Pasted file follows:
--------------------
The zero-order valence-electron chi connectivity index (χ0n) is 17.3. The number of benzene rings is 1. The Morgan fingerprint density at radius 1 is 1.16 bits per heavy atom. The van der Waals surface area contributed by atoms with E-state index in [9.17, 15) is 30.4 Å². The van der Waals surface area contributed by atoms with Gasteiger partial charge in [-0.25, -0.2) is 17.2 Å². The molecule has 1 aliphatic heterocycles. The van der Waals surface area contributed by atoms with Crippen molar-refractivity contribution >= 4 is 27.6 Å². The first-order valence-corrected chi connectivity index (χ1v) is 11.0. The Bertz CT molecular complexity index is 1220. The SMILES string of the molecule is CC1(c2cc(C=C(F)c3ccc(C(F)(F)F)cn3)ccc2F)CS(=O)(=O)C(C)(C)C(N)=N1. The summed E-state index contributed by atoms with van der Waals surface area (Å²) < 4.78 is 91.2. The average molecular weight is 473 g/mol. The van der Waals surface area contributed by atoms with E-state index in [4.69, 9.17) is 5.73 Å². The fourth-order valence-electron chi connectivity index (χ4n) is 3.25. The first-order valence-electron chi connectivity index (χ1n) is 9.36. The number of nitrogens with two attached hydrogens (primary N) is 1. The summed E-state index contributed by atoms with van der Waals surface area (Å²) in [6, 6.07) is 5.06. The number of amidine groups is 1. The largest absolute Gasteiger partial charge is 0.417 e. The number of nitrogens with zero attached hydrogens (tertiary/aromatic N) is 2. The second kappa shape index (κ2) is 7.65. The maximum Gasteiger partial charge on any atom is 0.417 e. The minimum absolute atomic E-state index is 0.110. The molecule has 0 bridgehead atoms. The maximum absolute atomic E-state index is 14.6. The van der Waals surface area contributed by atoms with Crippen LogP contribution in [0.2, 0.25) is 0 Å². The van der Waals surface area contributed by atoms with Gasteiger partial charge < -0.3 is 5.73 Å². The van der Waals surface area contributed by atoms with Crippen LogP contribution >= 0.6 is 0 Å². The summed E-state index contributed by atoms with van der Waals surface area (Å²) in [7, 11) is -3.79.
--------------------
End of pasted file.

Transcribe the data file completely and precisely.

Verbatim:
The zero-order valence-electron chi connectivity index (χ0n) is 17.3. The number of benzene rings is 1. The Morgan fingerprint density at radius 1 is 1.16 bits per heavy atom. The van der Waals surface area contributed by atoms with E-state index in [9.17, 15) is 30.4 Å². The van der Waals surface area contributed by atoms with Gasteiger partial charge in [-0.25, -0.2) is 17.2 Å². The molecule has 1 aliphatic heterocycles. The van der Waals surface area contributed by atoms with Crippen molar-refractivity contribution >= 4 is 27.6 Å². The first-order valence-corrected chi connectivity index (χ1v) is 11.0. The Bertz CT molecular complexity index is 1220. The SMILES string of the molecule is CC1(c2cc(C=C(F)c3ccc(C(F)(F)F)cn3)ccc2F)CS(=O)(=O)C(C)(C)C(N)=N1. The summed E-state index contributed by atoms with van der Waals surface area (Å²) < 4.78 is 91.2. The average molecular weight is 473 g/mol. The van der Waals surface area contributed by atoms with E-state index in [4.69, 9.17) is 5.73 Å². The fourth-order valence-electron chi connectivity index (χ4n) is 3.25. The first-order valence-electron chi connectivity index (χ1n) is 9.36. The number of nitrogens with two attached hydrogens (primary N) is 1. The summed E-state index contributed by atoms with van der Waals surface area (Å²) in [6, 6.07) is 5.06. The number of amidine groups is 1. The largest absolute Gasteiger partial charge is 0.417 e. The number of nitrogens with zero attached hydrogens (tertiary/aromatic N) is 2. The second kappa shape index (κ2) is 7.65. The maximum Gasteiger partial charge on any atom is 0.417 e. The minimum absolute atomic E-state index is 0.110. The molecule has 0 bridgehead atoms. The maximum absolute atomic E-state index is 14.6. The van der Waals surface area contributed by atoms with Crippen LogP contribution in [0.2, 0.25) is 0 Å². The van der Waals surface area contributed by atoms with Gasteiger partial charge < -0.3 is 5.73 Å². The van der Waals surface area contributed by atoms with Crippen LogP contribution >= 0.6 is 0 Å². The summed E-state index contributed by atoms with van der Waals surface area (Å²) in [7, 11) is -3.79.